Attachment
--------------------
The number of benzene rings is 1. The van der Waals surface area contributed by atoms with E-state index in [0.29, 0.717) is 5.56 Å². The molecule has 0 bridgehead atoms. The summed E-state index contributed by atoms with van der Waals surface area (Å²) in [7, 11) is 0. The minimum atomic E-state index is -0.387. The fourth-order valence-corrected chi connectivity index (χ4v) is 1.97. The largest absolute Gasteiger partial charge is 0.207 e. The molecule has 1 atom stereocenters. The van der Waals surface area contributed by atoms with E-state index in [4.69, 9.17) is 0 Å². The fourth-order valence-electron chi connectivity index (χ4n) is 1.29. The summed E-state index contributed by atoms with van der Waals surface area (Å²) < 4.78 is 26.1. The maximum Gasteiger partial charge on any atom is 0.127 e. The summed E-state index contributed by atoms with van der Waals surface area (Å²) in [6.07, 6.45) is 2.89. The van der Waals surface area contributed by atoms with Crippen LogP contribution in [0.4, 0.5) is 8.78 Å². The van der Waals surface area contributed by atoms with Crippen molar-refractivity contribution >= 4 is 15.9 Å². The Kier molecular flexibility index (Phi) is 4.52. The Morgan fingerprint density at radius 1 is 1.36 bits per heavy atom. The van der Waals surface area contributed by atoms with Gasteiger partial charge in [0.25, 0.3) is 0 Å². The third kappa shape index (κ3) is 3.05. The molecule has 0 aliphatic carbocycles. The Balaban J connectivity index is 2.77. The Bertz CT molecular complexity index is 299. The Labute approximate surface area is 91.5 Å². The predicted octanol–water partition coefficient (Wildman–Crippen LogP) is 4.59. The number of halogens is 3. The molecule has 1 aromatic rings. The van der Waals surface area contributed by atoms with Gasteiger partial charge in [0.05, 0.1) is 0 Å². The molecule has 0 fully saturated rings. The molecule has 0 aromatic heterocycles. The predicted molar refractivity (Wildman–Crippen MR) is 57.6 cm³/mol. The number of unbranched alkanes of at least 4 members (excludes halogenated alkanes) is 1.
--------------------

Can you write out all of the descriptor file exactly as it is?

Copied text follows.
The number of benzene rings is 1. The van der Waals surface area contributed by atoms with E-state index in [0.29, 0.717) is 5.56 Å². The molecule has 0 bridgehead atoms. The summed E-state index contributed by atoms with van der Waals surface area (Å²) in [7, 11) is 0. The minimum atomic E-state index is -0.387. The fourth-order valence-corrected chi connectivity index (χ4v) is 1.97. The largest absolute Gasteiger partial charge is 0.207 e. The molecule has 1 atom stereocenters. The van der Waals surface area contributed by atoms with E-state index in [4.69, 9.17) is 0 Å². The fourth-order valence-electron chi connectivity index (χ4n) is 1.29. The summed E-state index contributed by atoms with van der Waals surface area (Å²) < 4.78 is 26.1. The maximum Gasteiger partial charge on any atom is 0.127 e. The summed E-state index contributed by atoms with van der Waals surface area (Å²) in [6.07, 6.45) is 2.89. The van der Waals surface area contributed by atoms with Crippen LogP contribution in [0.4, 0.5) is 8.78 Å². The van der Waals surface area contributed by atoms with Crippen molar-refractivity contribution >= 4 is 15.9 Å². The Kier molecular flexibility index (Phi) is 4.52. The Morgan fingerprint density at radius 1 is 1.36 bits per heavy atom. The van der Waals surface area contributed by atoms with Gasteiger partial charge in [0.25, 0.3) is 0 Å². The third kappa shape index (κ3) is 3.05. The molecule has 0 aliphatic carbocycles. The Balaban J connectivity index is 2.77. The Bertz CT molecular complexity index is 299. The Labute approximate surface area is 91.5 Å². The predicted octanol–water partition coefficient (Wildman–Crippen LogP) is 4.59. The number of halogens is 3. The molecule has 1 aromatic rings. The van der Waals surface area contributed by atoms with Gasteiger partial charge in [0.05, 0.1) is 0 Å². The molecule has 0 fully saturated rings. The molecule has 0 aromatic heterocycles. The predicted molar refractivity (Wildman–Crippen MR) is 57.6 cm³/mol. The number of unbranched alkanes of at least 4 members (excludes halogenated alkanes) is 1.